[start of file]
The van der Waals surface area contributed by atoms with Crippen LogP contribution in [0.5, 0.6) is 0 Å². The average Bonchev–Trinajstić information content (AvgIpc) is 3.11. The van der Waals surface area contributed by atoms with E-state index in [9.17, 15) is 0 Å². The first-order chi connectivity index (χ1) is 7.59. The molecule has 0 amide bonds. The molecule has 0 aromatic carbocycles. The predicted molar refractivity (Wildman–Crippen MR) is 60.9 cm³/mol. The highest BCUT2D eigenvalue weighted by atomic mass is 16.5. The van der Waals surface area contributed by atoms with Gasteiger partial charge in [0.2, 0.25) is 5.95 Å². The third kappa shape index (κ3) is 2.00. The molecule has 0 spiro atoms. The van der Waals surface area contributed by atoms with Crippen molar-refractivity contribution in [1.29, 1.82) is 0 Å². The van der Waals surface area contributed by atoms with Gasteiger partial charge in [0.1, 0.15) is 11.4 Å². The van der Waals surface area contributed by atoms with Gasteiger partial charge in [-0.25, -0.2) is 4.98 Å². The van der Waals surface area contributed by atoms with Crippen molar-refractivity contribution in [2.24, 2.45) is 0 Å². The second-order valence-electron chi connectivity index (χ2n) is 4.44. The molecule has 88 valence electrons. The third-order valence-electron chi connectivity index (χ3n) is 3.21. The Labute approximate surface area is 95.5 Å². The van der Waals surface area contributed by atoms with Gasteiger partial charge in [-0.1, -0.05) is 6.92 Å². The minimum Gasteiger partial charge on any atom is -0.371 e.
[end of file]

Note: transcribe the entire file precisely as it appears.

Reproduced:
The van der Waals surface area contributed by atoms with Crippen LogP contribution in [0.5, 0.6) is 0 Å². The average Bonchev–Trinajstić information content (AvgIpc) is 3.11. The van der Waals surface area contributed by atoms with E-state index in [9.17, 15) is 0 Å². The first-order chi connectivity index (χ1) is 7.59. The molecule has 0 amide bonds. The molecule has 0 aromatic carbocycles. The predicted molar refractivity (Wildman–Crippen MR) is 60.9 cm³/mol. The highest BCUT2D eigenvalue weighted by atomic mass is 16.5. The van der Waals surface area contributed by atoms with Gasteiger partial charge in [0.2, 0.25) is 5.95 Å². The third kappa shape index (κ3) is 2.00. The molecule has 0 spiro atoms. The van der Waals surface area contributed by atoms with Crippen molar-refractivity contribution in [1.29, 1.82) is 0 Å². The van der Waals surface area contributed by atoms with Gasteiger partial charge in [0.1, 0.15) is 11.4 Å². The van der Waals surface area contributed by atoms with Gasteiger partial charge in [-0.25, -0.2) is 4.98 Å². The van der Waals surface area contributed by atoms with Crippen molar-refractivity contribution in [2.24, 2.45) is 0 Å². The second-order valence-electron chi connectivity index (χ2n) is 4.44. The molecule has 88 valence electrons. The third-order valence-electron chi connectivity index (χ3n) is 3.21. The Labute approximate surface area is 95.5 Å². The van der Waals surface area contributed by atoms with Gasteiger partial charge in [-0.1, -0.05) is 6.92 Å². The minimum Gasteiger partial charge on any atom is -0.371 e.